And isn't this, by Alexena Cayless, an interesting idea? (You'll see why below).

Rowena Brown's tiny houses also appealed.

And I loved Judith Tucker's deserted concrete diving boards.

I've written about Custhom's technical wizardry here before, and it was interesting to see their digitally embroidered fabric up close. Beautiful. There's also a film that shows how it's done you can watch at the event too.  

But this was probably the overall highlight for me: I was mesmerised by Gill Rocca's paintings. Way out of my price league (I think the painting above was £10,000) but my god it is gorgeous, isn't it? 

What you don't get in the photo above – but which you can see enlarged in the one below – are the tiny little lights she's painted on the horizon of the river; three little boats glowing in the gloomy light. I think I could look at a painting like this every day for the rest of my life and still get lost in it.

And by the time we got to the beautiful house of quilt-maker and designer, Cassandra Ellis (below), late on the Sunday afternoon, she'd practically sold out of all her beautiful things. I enjoyed her freshly sanded floorboards though and had a lovely chat with her other half about their floorboards technique.

If you've never been to an open house event before, it's basically a group of exhibitions in the homes of the people who've made or collected the things on show. The things are for sale and you get to have a mini nose into their houses – and who can resist that?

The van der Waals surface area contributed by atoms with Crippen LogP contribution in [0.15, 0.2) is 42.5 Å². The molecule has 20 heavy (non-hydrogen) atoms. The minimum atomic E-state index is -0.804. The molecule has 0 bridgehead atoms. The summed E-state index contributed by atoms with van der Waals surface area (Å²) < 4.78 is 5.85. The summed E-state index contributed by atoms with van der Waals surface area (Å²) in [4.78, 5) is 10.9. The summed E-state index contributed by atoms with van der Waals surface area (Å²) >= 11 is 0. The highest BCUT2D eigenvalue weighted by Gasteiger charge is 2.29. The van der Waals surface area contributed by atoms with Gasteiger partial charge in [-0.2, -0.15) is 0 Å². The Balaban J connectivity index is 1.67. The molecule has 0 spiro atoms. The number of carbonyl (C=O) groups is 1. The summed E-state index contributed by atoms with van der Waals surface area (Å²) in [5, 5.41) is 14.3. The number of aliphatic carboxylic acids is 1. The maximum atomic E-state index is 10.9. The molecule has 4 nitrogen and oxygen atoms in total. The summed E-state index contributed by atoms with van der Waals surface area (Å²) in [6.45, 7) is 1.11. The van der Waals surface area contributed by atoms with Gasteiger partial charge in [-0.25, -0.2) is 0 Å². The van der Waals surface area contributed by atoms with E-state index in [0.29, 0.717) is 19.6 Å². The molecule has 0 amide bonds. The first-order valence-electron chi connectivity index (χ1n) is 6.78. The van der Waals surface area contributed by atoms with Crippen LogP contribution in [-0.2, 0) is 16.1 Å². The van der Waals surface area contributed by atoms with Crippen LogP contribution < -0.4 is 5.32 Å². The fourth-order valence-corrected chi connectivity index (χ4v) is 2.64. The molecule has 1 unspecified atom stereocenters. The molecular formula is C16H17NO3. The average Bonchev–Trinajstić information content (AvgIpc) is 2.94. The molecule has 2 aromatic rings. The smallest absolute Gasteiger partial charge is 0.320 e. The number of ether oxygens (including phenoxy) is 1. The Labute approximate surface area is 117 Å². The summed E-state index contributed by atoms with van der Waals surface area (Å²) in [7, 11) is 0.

Above: cups and saucers by Ali Miller

A word of warning, though, it can be a rather unrelaxing experience if you pick, as we did several times, a house empty of other visitors and full of art you're not very keen on (naturally, none of the highlights here fall into that category). One stern-looking lady followed us around her silent ground floor, hands clasped as her eyes bore into the backs of our heads, while we tried to look like we liked her paintings more than we did. Leaving quickly is painful. The houses where you could see people milling about through the windows were good bets, as were those with doors permanently open to welcome people in.

Be aware that not all the events or venues are open both weekends. Check and download the guide here;

Spotlight on... drinks trolleys

Drinks trolleys are having a bit of a moment right now. 

And hurrah – as there's just something so glamorous about devoting an entire piece of furniture to stiff liquors, sweet liqueurs and fancy cocktail stirrers...